In essence, a defamation claim can arise when one person says something damaging about another person. However, if a plaintiff could successfully sue every time his or her feelings got hurt, there would be more defamation cases than the legal system could handle. For this and other reasons, defamation is a complex kind of tort (civil injury). This article discusses the key legal concepts of defamation law, different types of defamation - libel vs. slander - and their essential elements.
The essential harm alleged in a defamation claim is "damage to the plaintiff's reputation in the community." Because reputation is such an intangible thing, and because of the tendency of some people to react strongly to perceived insults, defamation has evolved -- over centuries of legal decisions -- into a complex concept filled with safeguards and requirements that are designed to weed out weak claims.
The right to free speech only adds to the complexity. It may be a common misconception that anyone can say whatever they want (other than shouting "fire" in a crowded theater), but the right to free speech is not an absolute right in all situations. Serious damage to a plaintiff’s reputation can cause real harm to a person's livelihood and well-being, therefore the rules of defamation try to balance protection of reputation with the constitutional rules of freedom of speech.
See this article on the issue of Defamation vs. First Amendment Rights.
There are two kinds of defamation, slander and libel, which are discussed below. The essential elements of either kind are 1) a defamatory statement 2) that is “published” to someone other than the plaintiff and the defendant.
A “defamatory statement” is any statement that an ordinary person would find damaging to their reputation and character. Typically, a judge will determine if the statement is actually defamatory. Only if it is unclear whether the statement is defamatory, either because of the context in which it was made or because of multiple possible interpretations, will the jury be asked to make the assessment.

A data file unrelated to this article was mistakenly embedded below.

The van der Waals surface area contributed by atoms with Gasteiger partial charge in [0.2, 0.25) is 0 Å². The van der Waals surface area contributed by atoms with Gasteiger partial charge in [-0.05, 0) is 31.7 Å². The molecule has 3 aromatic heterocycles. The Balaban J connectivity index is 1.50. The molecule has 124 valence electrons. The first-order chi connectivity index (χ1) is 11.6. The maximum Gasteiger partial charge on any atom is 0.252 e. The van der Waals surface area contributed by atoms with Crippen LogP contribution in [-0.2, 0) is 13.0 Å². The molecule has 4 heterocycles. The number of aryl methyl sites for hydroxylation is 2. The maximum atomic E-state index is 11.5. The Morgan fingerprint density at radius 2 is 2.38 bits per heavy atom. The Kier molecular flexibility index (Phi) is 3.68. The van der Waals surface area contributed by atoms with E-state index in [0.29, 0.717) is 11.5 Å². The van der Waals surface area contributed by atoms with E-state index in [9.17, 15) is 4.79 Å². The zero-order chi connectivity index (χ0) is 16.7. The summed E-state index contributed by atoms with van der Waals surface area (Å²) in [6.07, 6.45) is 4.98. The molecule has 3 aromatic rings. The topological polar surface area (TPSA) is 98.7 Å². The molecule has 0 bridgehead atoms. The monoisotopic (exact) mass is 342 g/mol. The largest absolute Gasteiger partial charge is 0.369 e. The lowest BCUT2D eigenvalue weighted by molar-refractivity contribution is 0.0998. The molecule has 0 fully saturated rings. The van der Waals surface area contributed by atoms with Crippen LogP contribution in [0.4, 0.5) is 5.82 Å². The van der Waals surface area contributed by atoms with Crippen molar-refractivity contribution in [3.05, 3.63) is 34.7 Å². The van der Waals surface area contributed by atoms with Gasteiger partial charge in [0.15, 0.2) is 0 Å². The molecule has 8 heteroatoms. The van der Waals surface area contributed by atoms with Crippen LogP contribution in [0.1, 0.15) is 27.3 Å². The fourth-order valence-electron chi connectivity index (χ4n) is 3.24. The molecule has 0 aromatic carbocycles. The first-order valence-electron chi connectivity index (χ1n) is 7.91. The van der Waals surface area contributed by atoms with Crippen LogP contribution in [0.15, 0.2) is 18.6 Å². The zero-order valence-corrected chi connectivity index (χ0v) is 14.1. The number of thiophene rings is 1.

Before the advent of modern media, there were only two kinds of communication available, spoken and written. Slander pertained to spoken defamation and libel to written. Where defamatory statements published via radio, television or the internet fit into these categories is not a clear-cut matter. For now, it is easiest to think of slander as spoken defamation to a small audience (or just one other person) and libel as any written defamation or spoken or video defamation to a large audience. Generally, it is up to the judge, and not the jury, in a defamation case to determine which category the defamation fits into.
There are two types of slander: slander and slander per se. In the first kind of slander, the plaintiff must prove the defendant made a defamatory statement to at least one other person (i.e. the essential defamation elements) and that the plaintiff suffered what are referred to as “special damages” as a result of the defamation. Special damages are actual harm like loss of customers, being fired, or some other financial harm.
A slander per se claim does not require that the plaintiff prove special damages. This is because slander per se claims involve categories of defamatory statements that are presumed to be damaging to the plaintiff. While the categories may change a little for state to state, and evolve over the years, some of the most common slander per se categories are:
If the defamatory statement falls into the category of libel, the plaintiff only needs to prove the essential elements, i.e. 1) the defendant published a defamatory statement about the plaintiff in written or another form 2) and other people were exposed to the statement. There are no additional requirements because the law presumes that once the publication of a defamatory statement has been made in written or other formats, the statement will remain in the public sphere for a long time and continue to do damage.
Once the plaintiff has successfully proved defamation, "general damages" are presumed. The plaintiff is not simply limited to damages reflecting his or her economic losses, but the mental anguish and other emotional harm that the law presumes to result from having one’s reputation harmed. Depending on what the plaintiff proves about the defendant’s intentions, and the type of defendant, punitive damages may also be awarded to the plaintiff. For more, see our section on damages in a personal injury case.
Generally, if the defendant can prove that what he or she said or published about the plaintiff was true, the plaintiff will lose the case. In the case of defendants like certain media outlets (e.g. newspapers), the plaintiff must prove the statement was untrue -- the media defendant is not required to prove its publication was true to defend the case.
Another defense to defamation is privilege. When the defendant is a certain type of public official or the statement was during certain official proceedings, the statement was “privileged” and therefore the plaintiff cannot successfully sue for defamation.